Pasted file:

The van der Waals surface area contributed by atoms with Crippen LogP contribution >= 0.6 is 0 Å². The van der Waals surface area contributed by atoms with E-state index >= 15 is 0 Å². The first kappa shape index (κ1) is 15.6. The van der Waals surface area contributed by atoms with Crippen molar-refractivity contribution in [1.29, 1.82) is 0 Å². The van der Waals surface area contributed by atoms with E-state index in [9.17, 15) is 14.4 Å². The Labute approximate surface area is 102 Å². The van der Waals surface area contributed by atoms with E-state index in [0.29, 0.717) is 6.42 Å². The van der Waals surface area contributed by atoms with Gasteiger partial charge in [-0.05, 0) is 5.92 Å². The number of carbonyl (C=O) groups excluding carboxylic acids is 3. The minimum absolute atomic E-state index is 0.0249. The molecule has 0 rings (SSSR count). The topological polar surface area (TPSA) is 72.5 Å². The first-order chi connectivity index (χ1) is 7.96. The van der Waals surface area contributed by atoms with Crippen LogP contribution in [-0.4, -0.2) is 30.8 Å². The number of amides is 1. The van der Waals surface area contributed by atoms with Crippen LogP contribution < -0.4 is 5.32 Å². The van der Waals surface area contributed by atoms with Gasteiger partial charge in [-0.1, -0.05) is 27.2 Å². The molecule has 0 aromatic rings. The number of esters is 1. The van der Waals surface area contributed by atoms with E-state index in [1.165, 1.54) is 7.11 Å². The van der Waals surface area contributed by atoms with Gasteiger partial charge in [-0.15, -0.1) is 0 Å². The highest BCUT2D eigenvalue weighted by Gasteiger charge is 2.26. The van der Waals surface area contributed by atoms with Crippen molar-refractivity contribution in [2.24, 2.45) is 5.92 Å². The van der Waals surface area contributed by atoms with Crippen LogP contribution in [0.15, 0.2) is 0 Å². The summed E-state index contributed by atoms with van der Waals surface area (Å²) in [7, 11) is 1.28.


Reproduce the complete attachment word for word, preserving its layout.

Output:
The van der Waals surface area contributed by atoms with Crippen LogP contribution >= 0.6 is 0 Å². The van der Waals surface area contributed by atoms with E-state index >= 15 is 0 Å². The first kappa shape index (κ1) is 15.6. The van der Waals surface area contributed by atoms with Crippen molar-refractivity contribution in [1.29, 1.82) is 0 Å². The van der Waals surface area contributed by atoms with E-state index in [9.17, 15) is 14.4 Å². The Labute approximate surface area is 102 Å². The van der Waals surface area contributed by atoms with E-state index in [0.29, 0.717) is 6.42 Å². The van der Waals surface area contributed by atoms with Gasteiger partial charge in [-0.05, 0) is 5.92 Å². The number of carbonyl (C=O) groups excluding carboxylic acids is 3. The minimum absolute atomic E-state index is 0.0249. The molecule has 0 rings (SSSR count). The topological polar surface area (TPSA) is 72.5 Å². The first-order chi connectivity index (χ1) is 7.96. The van der Waals surface area contributed by atoms with Crippen LogP contribution in [-0.4, -0.2) is 30.8 Å². The number of amides is 1. The van der Waals surface area contributed by atoms with Crippen LogP contribution < -0.4 is 5.32 Å². The van der Waals surface area contributed by atoms with Gasteiger partial charge in [-0.1, -0.05) is 27.2 Å². The molecule has 0 aromatic rings. The number of esters is 1. The van der Waals surface area contributed by atoms with E-state index in [1.165, 1.54) is 7.11 Å². The van der Waals surface area contributed by atoms with Gasteiger partial charge in [-0.15, -0.1) is 0 Å². The highest BCUT2D eigenvalue weighted by Gasteiger charge is 2.26. The van der Waals surface area contributed by atoms with Crippen molar-refractivity contribution in [2.24, 2.45) is 5.92 Å². The van der Waals surface area contributed by atoms with Crippen LogP contribution in [0.15, 0.2) is 0 Å². The summed E-state index contributed by atoms with van der Waals surface area (Å²) in [7, 11) is 1.28.